Highly Skilled Manufacturing, Agribusiness poised to become catalysts for thriving Finger Lakes economyposted by Brian Kolb on Friday July 26th 2:29pm
Part of what makes the Finger Lakes area so exceptional is its potential to be an economic generator for all of New York. The fertile farmland throughout the region, paired with a growing demand for highly-skilled manufacturing could add up to a real catalyst for the state’s economy.
There is tremendous opportunity here to get our talented young men and women into the workforce, and area community colleges are a successful way to do so. The Finger Lakes Community College (FLCC) and Monroe Community College (MCC) are two examples of schools looking to get people working in high-demand degree fields. Both offer certificate programs and classes that provide the next generation of skilled manufacturers, agriculture and viticulture workers with the education and training they need to fill these quality jobs.
SUNY, COMMUNITY COLLEGES AND PROFESSIONAL GROUPS ARE DRIVING FORCES IN NEW YORK STATE’S MANUFACTURING AND AGRIBUSINESS
As a proud alumnus of FLCC and a former manufacturer, I recommend the school’s excellent advanced degree manufacturing programs, including mechanical technology, instrumentation and control technologies and engineering sciences. I also support the certificate programs encompassing continuing education for advanced manufacturing and “cleanroom” operations. More information on the wide array of available degree programs and course offerings are available on the FLCC Website.
On a similar note, MCC offers two-year degree programs dealing with biotechnology, electrical engineering, electronic optics technology, engineering science, mechanical technology and precision machining as well as certificate programs covering electronic technology, precision machining and precision tooling. These are also great programs aimed at just what we New Yorkers and manufacturers need – the ability to create and fill quality jobs with highly skilled local workers. Visit the MCC Website for more information.
The State University of New York (SUNY) is now fully immersed in the Federal Trade Adjustment Assistance Community College and Career Training program, which pairs more than 150 New York businesses and economic-development groups with SUNY to create programs and address the needs of employers in nanotechnology and other advanced manufacturing fields. The $14.6 million grant allocated last year is set to help match job openings with those who have the training, education and skills. MCC has been chosen to spearhead this important program.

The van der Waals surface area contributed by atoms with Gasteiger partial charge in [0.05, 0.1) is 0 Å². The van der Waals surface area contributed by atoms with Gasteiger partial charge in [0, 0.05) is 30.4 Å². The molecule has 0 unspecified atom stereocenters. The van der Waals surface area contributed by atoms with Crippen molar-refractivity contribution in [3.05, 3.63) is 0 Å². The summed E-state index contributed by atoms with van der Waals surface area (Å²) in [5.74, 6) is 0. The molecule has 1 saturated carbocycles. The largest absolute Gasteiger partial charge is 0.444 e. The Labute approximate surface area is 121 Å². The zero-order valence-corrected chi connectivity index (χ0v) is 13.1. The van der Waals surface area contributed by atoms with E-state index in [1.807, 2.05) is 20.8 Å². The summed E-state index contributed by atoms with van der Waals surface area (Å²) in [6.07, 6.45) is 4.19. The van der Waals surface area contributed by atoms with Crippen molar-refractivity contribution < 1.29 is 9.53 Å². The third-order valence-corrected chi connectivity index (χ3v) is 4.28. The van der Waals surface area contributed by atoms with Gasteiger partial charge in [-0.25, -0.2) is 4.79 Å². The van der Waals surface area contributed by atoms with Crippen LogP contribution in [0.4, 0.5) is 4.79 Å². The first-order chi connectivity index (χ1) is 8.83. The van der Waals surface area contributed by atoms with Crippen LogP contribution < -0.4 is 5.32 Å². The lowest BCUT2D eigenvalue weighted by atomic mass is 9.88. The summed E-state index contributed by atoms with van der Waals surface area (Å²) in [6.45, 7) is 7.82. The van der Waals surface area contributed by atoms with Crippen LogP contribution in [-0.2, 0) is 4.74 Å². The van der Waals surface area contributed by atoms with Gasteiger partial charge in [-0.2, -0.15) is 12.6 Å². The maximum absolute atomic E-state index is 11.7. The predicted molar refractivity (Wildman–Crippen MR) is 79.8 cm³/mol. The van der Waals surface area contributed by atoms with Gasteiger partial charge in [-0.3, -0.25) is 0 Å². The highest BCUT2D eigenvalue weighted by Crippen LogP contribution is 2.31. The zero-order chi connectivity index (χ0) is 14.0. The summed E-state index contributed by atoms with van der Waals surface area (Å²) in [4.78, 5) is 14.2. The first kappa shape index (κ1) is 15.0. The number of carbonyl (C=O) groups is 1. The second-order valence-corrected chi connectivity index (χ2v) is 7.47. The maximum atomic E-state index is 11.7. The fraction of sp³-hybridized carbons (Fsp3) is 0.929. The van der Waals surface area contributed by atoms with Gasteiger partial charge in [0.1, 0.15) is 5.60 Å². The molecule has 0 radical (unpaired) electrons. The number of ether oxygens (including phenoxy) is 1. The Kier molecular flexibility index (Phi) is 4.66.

The Manufacturers Association of Central New York (MACNY), through its Partners for Education and Business program, is working to raise student awareness of these exciting job opportunities. MACNY works with students, teachers, employers and job seekers to help generate interest in skilled jobs and make valuable connections. See http://www.macny.org/default.aspx for more information.
AGRIBUSINESS IS BIG BUSINESS IN THE FINGER LAKES
The Finger Lakes Viticulture Center in Geneva, set to begin construction next year, will serve as the home of FLCC’s new Viticulture and Wine Technology program. The facility will feature a winemaking lab, grape crushing pad and a teaching vineyard and students will be trained for employment opportunities within New York’s wineries. Details about FLCC's Vitculture Program can be found at http://flcc.edu/academics/viticulture/.
MCC’s Agriculture and Life Sciences Institute offers education and academic instruction for farmers, winery operators and professionals involved in renewable energy as well as interested landowners looking to increase the potential profits on their land. Expertise in land-use policy, planning, rules and regulations are all vital to a thriving agribusiness climate. MCC offers training at workshops, on-site consultations, webcast seminars, television conferences and more. Visit http://www.monroecc.edu/depts/agriculture/.
Manufacturing and agribusiness are increasingly important as we move toward economic recovery. But a recovery is not enough. With our abundant natural resources and world-class educational community, Finger Lakes businesses should be at the forefront of agricultural production and high-skilled advanced manufacturing. Working families need quality jobs to stay in our community and local companies are paying good salaries to qualified workers. There is great potential in this state and only through education and training can it be fully realized.